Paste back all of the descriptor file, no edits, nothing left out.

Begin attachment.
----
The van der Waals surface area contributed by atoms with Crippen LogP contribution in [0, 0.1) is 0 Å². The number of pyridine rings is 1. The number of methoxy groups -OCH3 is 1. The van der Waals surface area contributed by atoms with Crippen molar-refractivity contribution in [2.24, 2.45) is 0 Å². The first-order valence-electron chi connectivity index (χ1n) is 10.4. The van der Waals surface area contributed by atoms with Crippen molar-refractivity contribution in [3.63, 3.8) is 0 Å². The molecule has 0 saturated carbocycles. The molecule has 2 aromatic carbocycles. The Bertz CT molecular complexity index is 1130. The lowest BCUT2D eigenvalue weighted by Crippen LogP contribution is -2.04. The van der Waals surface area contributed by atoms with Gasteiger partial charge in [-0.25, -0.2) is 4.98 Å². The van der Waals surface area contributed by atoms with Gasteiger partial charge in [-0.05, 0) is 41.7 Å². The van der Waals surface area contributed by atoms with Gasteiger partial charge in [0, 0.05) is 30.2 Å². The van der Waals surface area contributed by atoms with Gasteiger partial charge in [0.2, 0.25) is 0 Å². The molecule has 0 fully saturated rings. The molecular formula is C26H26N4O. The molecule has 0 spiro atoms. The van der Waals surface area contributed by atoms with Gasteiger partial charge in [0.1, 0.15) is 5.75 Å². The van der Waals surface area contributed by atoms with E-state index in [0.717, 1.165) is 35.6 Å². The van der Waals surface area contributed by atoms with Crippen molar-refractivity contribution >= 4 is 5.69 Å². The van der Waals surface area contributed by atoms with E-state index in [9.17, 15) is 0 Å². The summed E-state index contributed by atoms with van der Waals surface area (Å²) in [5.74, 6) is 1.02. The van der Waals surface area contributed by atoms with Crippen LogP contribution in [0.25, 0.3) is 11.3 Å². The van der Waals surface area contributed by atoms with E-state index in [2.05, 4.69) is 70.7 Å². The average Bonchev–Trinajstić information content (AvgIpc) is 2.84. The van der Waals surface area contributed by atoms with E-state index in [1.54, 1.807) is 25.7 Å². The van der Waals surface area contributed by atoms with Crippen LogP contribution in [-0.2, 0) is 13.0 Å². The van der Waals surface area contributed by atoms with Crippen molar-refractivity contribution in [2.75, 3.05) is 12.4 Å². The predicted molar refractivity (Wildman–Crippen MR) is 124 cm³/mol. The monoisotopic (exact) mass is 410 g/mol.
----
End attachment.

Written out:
The van der Waals surface area contributed by atoms with Crippen LogP contribution in [0, 0.1) is 0 Å². The number of pyridine rings is 1. The number of methoxy groups -OCH3 is 1. The van der Waals surface area contributed by atoms with Crippen molar-refractivity contribution in [2.24, 2.45) is 0 Å². The first-order valence-electron chi connectivity index (χ1n) is 10.4. The van der Waals surface area contributed by atoms with Crippen molar-refractivity contribution in [3.63, 3.8) is 0 Å². The molecule has 0 saturated carbocycles. The molecule has 2 aromatic carbocycles. The Bertz CT molecular complexity index is 1130. The lowest BCUT2D eigenvalue weighted by Crippen LogP contribution is -2.04. The van der Waals surface area contributed by atoms with Gasteiger partial charge in [-0.25, -0.2) is 4.98 Å². The van der Waals surface area contributed by atoms with Gasteiger partial charge in [-0.05, 0) is 41.7 Å². The van der Waals surface area contributed by atoms with Gasteiger partial charge in [0, 0.05) is 30.2 Å². The van der Waals surface area contributed by atoms with Gasteiger partial charge in [0.2, 0.25) is 0 Å². The molecule has 0 fully saturated rings. The molecular formula is C26H26N4O. The molecule has 0 spiro atoms. The van der Waals surface area contributed by atoms with Gasteiger partial charge in [0.1, 0.15) is 5.75 Å². The van der Waals surface area contributed by atoms with E-state index in [0.717, 1.165) is 35.6 Å². The van der Waals surface area contributed by atoms with Crippen molar-refractivity contribution >= 4 is 5.69 Å². The van der Waals surface area contributed by atoms with E-state index in [9.17, 15) is 0 Å². The summed E-state index contributed by atoms with van der Waals surface area (Å²) in [5.74, 6) is 1.02. The van der Waals surface area contributed by atoms with Crippen LogP contribution in [0.25, 0.3) is 11.3 Å². The van der Waals surface area contributed by atoms with E-state index in [2.05, 4.69) is 70.7 Å². The average Bonchev–Trinajstić information content (AvgIpc) is 2.84. The van der Waals surface area contributed by atoms with E-state index in [1.54, 1.807) is 25.7 Å². The van der Waals surface area contributed by atoms with Crippen LogP contribution in [-0.2, 0) is 13.0 Å². The van der Waals surface area contributed by atoms with Crippen molar-refractivity contribution in [2.75, 3.05) is 12.4 Å². The predicted molar refractivity (Wildman–Crippen MR) is 124 cm³/mol. The monoisotopic (exact) mass is 410 g/mol.